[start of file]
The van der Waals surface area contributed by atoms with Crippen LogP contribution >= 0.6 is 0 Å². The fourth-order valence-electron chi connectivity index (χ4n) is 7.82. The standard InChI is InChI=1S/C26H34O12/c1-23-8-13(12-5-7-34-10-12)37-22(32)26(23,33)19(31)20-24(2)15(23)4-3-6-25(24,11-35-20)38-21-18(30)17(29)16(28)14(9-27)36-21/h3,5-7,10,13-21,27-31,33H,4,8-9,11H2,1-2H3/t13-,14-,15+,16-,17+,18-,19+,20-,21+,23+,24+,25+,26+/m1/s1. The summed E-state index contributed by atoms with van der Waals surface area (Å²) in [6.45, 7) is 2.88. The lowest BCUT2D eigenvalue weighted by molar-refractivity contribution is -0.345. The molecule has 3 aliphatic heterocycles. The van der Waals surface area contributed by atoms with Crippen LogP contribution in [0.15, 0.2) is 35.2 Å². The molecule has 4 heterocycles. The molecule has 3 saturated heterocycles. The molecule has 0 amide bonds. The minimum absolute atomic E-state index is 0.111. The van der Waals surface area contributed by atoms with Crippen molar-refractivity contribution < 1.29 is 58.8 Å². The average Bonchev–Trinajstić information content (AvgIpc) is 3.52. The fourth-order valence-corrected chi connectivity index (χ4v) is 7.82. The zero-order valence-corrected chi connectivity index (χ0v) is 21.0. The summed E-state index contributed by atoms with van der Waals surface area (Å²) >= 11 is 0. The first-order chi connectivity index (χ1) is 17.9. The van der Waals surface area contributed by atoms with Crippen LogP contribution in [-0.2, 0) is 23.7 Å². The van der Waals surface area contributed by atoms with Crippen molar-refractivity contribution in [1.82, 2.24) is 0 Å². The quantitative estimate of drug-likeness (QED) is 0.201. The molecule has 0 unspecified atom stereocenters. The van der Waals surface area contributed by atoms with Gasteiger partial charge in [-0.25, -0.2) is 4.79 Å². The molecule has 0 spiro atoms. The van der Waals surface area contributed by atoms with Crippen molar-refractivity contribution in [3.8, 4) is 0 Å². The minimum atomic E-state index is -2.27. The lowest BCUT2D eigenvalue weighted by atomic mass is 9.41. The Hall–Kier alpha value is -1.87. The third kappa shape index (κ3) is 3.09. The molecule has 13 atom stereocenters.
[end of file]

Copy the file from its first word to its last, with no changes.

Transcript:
The van der Waals surface area contributed by atoms with Crippen LogP contribution >= 0.6 is 0 Å². The fourth-order valence-electron chi connectivity index (χ4n) is 7.82. The standard InChI is InChI=1S/C26H34O12/c1-23-8-13(12-5-7-34-10-12)37-22(32)26(23,33)19(31)20-24(2)15(23)4-3-6-25(24,11-35-20)38-21-18(30)17(29)16(28)14(9-27)36-21/h3,5-7,10,13-21,27-31,33H,4,8-9,11H2,1-2H3/t13-,14-,15+,16-,17+,18-,19+,20-,21+,23+,24+,25+,26+/m1/s1. The summed E-state index contributed by atoms with van der Waals surface area (Å²) in [6.45, 7) is 2.88. The lowest BCUT2D eigenvalue weighted by molar-refractivity contribution is -0.345. The molecule has 3 aliphatic heterocycles. The van der Waals surface area contributed by atoms with Crippen LogP contribution in [0.15, 0.2) is 35.2 Å². The molecule has 4 heterocycles. The molecule has 3 saturated heterocycles. The molecule has 0 amide bonds. The minimum absolute atomic E-state index is 0.111. The van der Waals surface area contributed by atoms with Crippen molar-refractivity contribution < 1.29 is 58.8 Å². The average Bonchev–Trinajstić information content (AvgIpc) is 3.52. The fourth-order valence-corrected chi connectivity index (χ4v) is 7.82. The zero-order valence-corrected chi connectivity index (χ0v) is 21.0. The summed E-state index contributed by atoms with van der Waals surface area (Å²) >= 11 is 0. The first-order chi connectivity index (χ1) is 17.9. The van der Waals surface area contributed by atoms with Crippen LogP contribution in [-0.2, 0) is 23.7 Å². The van der Waals surface area contributed by atoms with Crippen molar-refractivity contribution in [1.82, 2.24) is 0 Å². The quantitative estimate of drug-likeness (QED) is 0.201. The molecule has 0 unspecified atom stereocenters. The van der Waals surface area contributed by atoms with Gasteiger partial charge in [-0.25, -0.2) is 4.79 Å². The molecule has 0 spiro atoms. The van der Waals surface area contributed by atoms with Crippen molar-refractivity contribution in [3.8, 4) is 0 Å². The minimum atomic E-state index is -2.27. The lowest BCUT2D eigenvalue weighted by atomic mass is 9.41. The Hall–Kier alpha value is -1.87. The third kappa shape index (κ3) is 3.09. The molecule has 13 atom stereocenters.